Pagan Blog Project: Balance

Balance is a central concept that I battle with in my magical and spiritual life. I’ve learned a long time ago that I have to have balance to make things work. I can’t just focus on “darkness” or “light”, both really have to be present.

I spent the better part of a decade on the Left Hand Path doing the “I’m so dark” thing. Then I was so spiritually dessicated that I drank from the Druidry’s light like a man in the desert, but that wasn’t any more fulfilling in the end. I think it was Aleister Crowley that said “An adept stands with his head in the highest heavens and his feet in the lowest hells”. I’m no adept, but it’s good advice I think.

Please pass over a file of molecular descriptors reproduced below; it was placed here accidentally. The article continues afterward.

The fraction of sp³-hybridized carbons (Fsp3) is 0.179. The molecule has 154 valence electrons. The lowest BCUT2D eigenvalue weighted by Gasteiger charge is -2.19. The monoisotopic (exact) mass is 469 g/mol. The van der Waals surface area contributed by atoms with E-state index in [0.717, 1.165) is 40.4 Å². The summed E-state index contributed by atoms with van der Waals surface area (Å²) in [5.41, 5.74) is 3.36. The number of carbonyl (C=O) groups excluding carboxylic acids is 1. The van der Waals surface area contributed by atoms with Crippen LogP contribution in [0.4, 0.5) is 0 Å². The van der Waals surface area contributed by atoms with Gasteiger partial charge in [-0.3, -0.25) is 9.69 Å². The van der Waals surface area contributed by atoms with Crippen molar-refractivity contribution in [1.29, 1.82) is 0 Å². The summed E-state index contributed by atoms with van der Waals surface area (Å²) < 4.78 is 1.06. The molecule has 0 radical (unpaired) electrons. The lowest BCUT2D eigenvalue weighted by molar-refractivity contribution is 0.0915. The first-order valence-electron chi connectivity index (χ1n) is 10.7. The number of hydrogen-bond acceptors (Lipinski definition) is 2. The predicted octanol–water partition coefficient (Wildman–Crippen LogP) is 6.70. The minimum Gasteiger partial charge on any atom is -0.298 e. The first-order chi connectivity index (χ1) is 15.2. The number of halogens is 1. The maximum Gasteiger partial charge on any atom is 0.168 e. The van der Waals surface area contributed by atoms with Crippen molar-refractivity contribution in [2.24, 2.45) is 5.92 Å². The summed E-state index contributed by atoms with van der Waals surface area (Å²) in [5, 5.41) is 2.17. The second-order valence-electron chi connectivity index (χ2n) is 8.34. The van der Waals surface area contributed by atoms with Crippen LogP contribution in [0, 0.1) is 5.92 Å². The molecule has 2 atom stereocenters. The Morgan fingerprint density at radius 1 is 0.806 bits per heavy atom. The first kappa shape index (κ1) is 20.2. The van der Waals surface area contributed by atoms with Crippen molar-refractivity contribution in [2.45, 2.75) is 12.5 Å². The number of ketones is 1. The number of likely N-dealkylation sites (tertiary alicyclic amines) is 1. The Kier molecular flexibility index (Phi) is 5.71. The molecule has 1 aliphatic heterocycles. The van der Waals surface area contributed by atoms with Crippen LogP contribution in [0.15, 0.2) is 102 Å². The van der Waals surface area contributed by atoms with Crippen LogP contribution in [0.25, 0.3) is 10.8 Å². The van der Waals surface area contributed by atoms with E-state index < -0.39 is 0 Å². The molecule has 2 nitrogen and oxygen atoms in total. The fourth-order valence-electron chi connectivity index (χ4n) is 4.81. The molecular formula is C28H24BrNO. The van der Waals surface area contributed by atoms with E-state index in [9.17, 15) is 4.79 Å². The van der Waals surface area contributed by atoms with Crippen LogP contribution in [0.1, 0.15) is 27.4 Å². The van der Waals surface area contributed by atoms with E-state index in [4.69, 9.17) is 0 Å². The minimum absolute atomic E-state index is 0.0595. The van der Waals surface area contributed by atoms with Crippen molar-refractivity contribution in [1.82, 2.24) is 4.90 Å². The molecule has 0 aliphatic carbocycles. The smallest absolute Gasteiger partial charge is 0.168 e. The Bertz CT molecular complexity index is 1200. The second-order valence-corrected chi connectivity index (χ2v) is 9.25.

I’m going to quote Jason Miller’s course here again, because this single quote is EXACTLY why I love his system of magic and pretty much the main reason I’ve adopted his use of the label “Sorcerer” to describe myself.

The witch is typically associated with folk magic and outdoor ecstatic rites, The Mage with high ceremony and the indoor temple. Many seem to feel that these approaches are mutually exclusive,  I reject this approach and so have chosen the term Sorcerer. Let the sorcerer bask in the warmth of The Solar Logos and the Wisdom of the Moon! Let the sorceress do magic that requires both the careful execution of complex ritual and the absorption of ecstatic trance and wild dance! Let us cultivate both intellect and intuition, the celestial and the chthonic, the masculine and the feminine. The competent Sorcerer will be comfortable doing magic in a Lodge, a circle in the Wilderness, or out in the open streets of a city. -Jason Miller Strategic Sorcery Class Lesson 1